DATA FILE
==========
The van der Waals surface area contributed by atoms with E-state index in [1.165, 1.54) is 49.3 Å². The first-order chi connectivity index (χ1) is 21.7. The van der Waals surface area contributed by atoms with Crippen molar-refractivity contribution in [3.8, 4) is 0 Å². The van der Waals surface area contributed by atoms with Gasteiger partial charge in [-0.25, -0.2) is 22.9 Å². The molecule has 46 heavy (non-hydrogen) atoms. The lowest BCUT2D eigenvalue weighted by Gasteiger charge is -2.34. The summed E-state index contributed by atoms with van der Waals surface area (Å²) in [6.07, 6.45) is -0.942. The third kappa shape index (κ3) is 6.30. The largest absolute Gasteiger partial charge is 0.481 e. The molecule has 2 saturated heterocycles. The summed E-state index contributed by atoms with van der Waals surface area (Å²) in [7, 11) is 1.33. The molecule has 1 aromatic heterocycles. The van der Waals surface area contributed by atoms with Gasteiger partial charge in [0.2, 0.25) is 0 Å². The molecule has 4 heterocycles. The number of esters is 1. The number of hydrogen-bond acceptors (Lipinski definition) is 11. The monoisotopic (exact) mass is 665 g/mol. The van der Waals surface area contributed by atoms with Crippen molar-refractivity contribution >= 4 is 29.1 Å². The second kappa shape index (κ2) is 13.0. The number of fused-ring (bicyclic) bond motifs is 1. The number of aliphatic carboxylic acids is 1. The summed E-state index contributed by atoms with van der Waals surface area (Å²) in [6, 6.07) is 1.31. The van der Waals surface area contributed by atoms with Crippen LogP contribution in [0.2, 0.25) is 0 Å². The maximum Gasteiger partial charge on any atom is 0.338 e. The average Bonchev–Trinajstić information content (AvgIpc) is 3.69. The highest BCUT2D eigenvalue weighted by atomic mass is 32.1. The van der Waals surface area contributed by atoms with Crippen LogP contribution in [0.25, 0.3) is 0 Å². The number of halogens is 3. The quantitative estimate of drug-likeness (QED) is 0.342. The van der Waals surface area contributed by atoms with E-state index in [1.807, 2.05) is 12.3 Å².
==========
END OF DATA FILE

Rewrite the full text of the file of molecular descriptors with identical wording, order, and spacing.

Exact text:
The van der Waals surface area contributed by atoms with E-state index in [1.165, 1.54) is 49.3 Å². The first-order chi connectivity index (χ1) is 21.7. The van der Waals surface area contributed by atoms with Crippen molar-refractivity contribution in [3.8, 4) is 0 Å². The van der Waals surface area contributed by atoms with Gasteiger partial charge in [-0.25, -0.2) is 22.9 Å². The molecule has 46 heavy (non-hydrogen) atoms. The lowest BCUT2D eigenvalue weighted by Gasteiger charge is -2.34. The summed E-state index contributed by atoms with van der Waals surface area (Å²) in [6.07, 6.45) is -0.942. The third kappa shape index (κ3) is 6.30. The largest absolute Gasteiger partial charge is 0.481 e. The molecule has 2 saturated heterocycles. The summed E-state index contributed by atoms with van der Waals surface area (Å²) in [7, 11) is 1.33. The molecule has 1 aromatic heterocycles. The van der Waals surface area contributed by atoms with Gasteiger partial charge in [0.2, 0.25) is 0 Å². The molecule has 4 heterocycles. The number of esters is 1. The number of hydrogen-bond acceptors (Lipinski definition) is 11. The monoisotopic (exact) mass is 665 g/mol. The van der Waals surface area contributed by atoms with Crippen molar-refractivity contribution >= 4 is 29.1 Å². The second kappa shape index (κ2) is 13.0. The number of fused-ring (bicyclic) bond motifs is 1. The number of aliphatic carboxylic acids is 1. The summed E-state index contributed by atoms with van der Waals surface area (Å²) in [6, 6.07) is 1.31. The van der Waals surface area contributed by atoms with Crippen LogP contribution in [0.2, 0.25) is 0 Å². The maximum Gasteiger partial charge on any atom is 0.338 e. The average Bonchev–Trinajstić information content (AvgIpc) is 3.69. The highest BCUT2D eigenvalue weighted by atomic mass is 32.1. The van der Waals surface area contributed by atoms with Crippen LogP contribution in [0.25, 0.3) is 0 Å². The number of halogens is 3. The quantitative estimate of drug-likeness (QED) is 0.342. The van der Waals surface area contributed by atoms with E-state index in [1.807, 2.05) is 12.3 Å².